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Illinois win is a big boost for Mitt Romney

Mitt Romney scored a decisive victory over Rick Santorum in the Illinois primary, tightening his grip on the Republican front-runner’s slot and improving his chances of locking up the nomination by the end of the presidential primary season in June.

Santorum, meantime, suffered a serious setback in his effort to send the GOP battle spilling onto the floor of the nominating convention in late August.

Turnout on Tuesday in metropolitan Chicago, home to most of the state’s voters, was the lightest in years, despite clear skies and record-high temperatures in the mid-80s. But Romney carried Cook County, the second-most-populous in the country, by 30 percentage points. His huge lead there, and in surrounding suburban counties, was too much for Santorum to overcome by winning in less populated parts of the state.

“Tonight, we thank the people of Illinois for their vote and for this extraordinary victory,” a tired but elated Romney told supporters at a hotel in the Chicago suburb of Schaumburg. “Each day, we move closer — not just to victory, but to a better America.”

The 65-year-old candidate, his voice strained by days of campaigning, focused almost exclusively on President Obama, never mentioning his Republican rivals by name. Romney said Obama’s experience teaching law at a nearby university and as a South Side community organizer had failed to teach him about the “unique genius of America’s free enterprise system.”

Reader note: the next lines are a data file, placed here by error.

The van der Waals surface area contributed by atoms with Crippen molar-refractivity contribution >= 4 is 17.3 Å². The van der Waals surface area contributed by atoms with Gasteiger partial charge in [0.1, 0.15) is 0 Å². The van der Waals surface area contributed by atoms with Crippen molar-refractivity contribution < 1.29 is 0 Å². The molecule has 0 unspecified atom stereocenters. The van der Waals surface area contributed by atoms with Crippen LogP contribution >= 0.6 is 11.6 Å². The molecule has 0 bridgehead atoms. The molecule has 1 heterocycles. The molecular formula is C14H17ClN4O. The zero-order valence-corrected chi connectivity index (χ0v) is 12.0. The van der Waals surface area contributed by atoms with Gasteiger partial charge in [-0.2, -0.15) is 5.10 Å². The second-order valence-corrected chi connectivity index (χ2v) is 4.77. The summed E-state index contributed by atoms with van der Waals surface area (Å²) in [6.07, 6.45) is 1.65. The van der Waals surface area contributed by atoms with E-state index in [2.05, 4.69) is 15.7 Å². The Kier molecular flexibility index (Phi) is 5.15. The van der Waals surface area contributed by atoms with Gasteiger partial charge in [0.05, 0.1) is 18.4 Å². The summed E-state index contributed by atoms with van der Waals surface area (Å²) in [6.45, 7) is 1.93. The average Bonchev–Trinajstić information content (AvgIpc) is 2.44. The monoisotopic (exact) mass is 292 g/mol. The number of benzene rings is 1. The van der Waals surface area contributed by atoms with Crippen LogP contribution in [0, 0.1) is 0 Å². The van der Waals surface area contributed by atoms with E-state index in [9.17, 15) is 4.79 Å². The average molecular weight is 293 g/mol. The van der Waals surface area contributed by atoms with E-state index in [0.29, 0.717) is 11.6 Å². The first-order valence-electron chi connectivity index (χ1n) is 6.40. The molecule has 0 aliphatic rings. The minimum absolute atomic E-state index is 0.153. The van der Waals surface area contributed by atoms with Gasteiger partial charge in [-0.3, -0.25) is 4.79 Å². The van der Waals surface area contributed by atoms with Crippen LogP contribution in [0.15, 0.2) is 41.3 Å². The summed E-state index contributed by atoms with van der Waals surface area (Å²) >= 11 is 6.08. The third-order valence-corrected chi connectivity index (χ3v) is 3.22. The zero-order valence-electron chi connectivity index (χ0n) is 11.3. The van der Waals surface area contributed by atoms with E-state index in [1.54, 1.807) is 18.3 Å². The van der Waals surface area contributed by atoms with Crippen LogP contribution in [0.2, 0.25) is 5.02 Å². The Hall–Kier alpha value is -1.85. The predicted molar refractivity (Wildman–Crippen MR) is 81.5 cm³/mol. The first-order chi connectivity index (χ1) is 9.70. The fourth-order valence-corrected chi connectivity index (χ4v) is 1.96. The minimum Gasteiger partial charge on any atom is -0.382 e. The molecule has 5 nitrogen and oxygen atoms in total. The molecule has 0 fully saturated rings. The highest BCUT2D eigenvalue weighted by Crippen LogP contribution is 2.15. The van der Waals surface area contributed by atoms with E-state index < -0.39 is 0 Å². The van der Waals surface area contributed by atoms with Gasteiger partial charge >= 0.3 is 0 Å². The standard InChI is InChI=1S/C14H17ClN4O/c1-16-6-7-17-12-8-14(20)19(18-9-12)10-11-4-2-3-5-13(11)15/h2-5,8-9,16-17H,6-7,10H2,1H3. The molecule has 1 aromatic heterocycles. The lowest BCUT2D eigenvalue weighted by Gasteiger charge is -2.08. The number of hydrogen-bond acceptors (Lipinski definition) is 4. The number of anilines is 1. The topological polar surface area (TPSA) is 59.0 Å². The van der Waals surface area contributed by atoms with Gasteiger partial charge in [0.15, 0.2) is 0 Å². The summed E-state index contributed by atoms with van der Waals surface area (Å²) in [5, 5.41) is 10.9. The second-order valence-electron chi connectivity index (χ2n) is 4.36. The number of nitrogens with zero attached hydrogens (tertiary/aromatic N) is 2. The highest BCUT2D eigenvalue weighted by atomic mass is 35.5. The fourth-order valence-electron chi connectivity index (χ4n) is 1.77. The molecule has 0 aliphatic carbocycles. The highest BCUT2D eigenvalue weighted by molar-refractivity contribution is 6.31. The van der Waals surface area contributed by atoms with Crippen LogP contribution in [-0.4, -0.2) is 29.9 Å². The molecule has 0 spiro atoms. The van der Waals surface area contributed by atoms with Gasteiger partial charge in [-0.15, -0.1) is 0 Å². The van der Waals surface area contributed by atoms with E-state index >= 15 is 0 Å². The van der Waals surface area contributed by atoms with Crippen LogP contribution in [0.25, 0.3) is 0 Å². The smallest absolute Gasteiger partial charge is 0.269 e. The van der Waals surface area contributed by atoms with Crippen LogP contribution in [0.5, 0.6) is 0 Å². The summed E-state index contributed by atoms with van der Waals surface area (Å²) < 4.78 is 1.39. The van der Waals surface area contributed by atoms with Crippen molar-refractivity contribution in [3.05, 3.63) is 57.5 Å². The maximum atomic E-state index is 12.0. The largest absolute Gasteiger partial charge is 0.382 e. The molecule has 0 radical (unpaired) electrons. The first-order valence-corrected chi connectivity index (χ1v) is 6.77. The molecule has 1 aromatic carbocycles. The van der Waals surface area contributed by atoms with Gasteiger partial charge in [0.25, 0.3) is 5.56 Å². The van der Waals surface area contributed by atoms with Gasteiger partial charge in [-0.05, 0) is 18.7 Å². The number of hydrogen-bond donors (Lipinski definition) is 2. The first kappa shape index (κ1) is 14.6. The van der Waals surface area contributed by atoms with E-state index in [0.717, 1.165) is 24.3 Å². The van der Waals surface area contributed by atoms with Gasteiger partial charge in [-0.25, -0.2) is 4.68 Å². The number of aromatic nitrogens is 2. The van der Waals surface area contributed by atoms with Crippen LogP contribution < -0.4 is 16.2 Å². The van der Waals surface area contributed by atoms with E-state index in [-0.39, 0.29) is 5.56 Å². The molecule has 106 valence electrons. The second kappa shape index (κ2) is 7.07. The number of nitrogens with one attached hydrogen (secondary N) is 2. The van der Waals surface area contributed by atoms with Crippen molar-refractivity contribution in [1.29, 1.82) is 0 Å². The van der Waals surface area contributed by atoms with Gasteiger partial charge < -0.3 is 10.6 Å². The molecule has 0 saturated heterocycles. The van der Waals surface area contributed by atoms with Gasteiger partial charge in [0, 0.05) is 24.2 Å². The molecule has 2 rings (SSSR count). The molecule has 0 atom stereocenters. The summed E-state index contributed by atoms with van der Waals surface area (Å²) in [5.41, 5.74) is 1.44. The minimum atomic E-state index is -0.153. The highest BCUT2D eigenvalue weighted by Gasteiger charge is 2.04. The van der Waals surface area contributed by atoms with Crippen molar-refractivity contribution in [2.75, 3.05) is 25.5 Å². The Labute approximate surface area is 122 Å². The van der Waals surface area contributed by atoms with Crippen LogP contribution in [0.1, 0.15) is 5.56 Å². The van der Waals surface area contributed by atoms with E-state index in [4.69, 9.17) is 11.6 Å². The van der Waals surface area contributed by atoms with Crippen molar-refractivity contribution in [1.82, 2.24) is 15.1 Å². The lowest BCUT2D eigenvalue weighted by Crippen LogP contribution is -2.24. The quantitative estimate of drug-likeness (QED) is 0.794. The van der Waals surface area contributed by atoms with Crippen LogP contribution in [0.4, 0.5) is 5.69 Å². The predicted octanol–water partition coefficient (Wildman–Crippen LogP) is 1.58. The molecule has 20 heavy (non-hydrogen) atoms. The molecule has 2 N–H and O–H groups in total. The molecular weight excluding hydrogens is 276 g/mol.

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“For 25 years, I lived and breathed business and the economy and jobs. I had successes and failures. But each step of the way, I learned about what it was that makes our American system so powerful,” said Romney, dressed in a dark blue suit and surrounded by risers filled with cheering supporters. “You can’t learn that teaching constitutional law at the University of Chicago.”

MAP: Illinois GOP primary results

Shortly afterward, from a stage in Gettysburg, Pa., Santorum professed satisfaction with the Illinois results. “We won in the areas that conservatives and Republicans populate. We’re happy about that, and we’re happy about the delegates that we’re going to get, too,” he said.

The former Pennsylvania senator forecast “a big win and a big delegate sweep” in his home state, five weeks from now, adding that he was “feeling very, very good about winning Louisiana on Saturday.”

But Santorum slipped further behind Romney in the all-important delegate count. By one estimate, Romney added 34 more delegates to his already substantial lead over Santorum.